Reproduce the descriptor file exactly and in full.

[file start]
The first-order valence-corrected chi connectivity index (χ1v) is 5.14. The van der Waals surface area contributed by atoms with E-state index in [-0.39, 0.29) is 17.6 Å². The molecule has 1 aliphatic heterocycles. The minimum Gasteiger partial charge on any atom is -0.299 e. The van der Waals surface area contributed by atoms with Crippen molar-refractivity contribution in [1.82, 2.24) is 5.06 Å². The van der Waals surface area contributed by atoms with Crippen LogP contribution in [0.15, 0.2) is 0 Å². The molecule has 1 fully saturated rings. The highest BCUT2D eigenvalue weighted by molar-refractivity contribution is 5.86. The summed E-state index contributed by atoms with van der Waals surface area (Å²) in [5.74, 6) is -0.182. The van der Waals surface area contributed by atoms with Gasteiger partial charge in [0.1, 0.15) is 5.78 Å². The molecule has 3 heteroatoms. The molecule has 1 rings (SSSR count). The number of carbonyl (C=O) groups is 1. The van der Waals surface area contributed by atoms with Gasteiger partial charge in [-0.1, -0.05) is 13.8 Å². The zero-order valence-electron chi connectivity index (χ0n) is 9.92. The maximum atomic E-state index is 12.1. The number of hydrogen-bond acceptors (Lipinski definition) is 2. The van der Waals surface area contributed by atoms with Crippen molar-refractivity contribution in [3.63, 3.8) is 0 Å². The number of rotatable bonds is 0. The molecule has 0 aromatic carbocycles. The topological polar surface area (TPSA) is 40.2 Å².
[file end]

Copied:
The first-order valence-corrected chi connectivity index (χ1v) is 5.14. The van der Waals surface area contributed by atoms with E-state index in [-0.39, 0.29) is 17.6 Å². The molecule has 1 aliphatic heterocycles. The minimum Gasteiger partial charge on any atom is -0.299 e. The van der Waals surface area contributed by atoms with Crippen molar-refractivity contribution in [1.82, 2.24) is 5.06 Å². The van der Waals surface area contributed by atoms with Crippen LogP contribution in [0.15, 0.2) is 0 Å². The molecule has 1 fully saturated rings. The highest BCUT2D eigenvalue weighted by molar-refractivity contribution is 5.86. The summed E-state index contributed by atoms with van der Waals surface area (Å²) in [5.74, 6) is -0.182. The van der Waals surface area contributed by atoms with Gasteiger partial charge in [0.1, 0.15) is 5.78 Å². The molecule has 3 heteroatoms. The molecule has 1 rings (SSSR count). The number of carbonyl (C=O) groups is 1. The van der Waals surface area contributed by atoms with Gasteiger partial charge in [-0.1, -0.05) is 13.8 Å². The zero-order valence-electron chi connectivity index (χ0n) is 9.92. The maximum atomic E-state index is 12.1. The number of hydrogen-bond acceptors (Lipinski definition) is 2. The van der Waals surface area contributed by atoms with Crippen molar-refractivity contribution in [3.63, 3.8) is 0 Å². The number of rotatable bonds is 0. The molecule has 0 aromatic carbocycles. The topological polar surface area (TPSA) is 40.2 Å².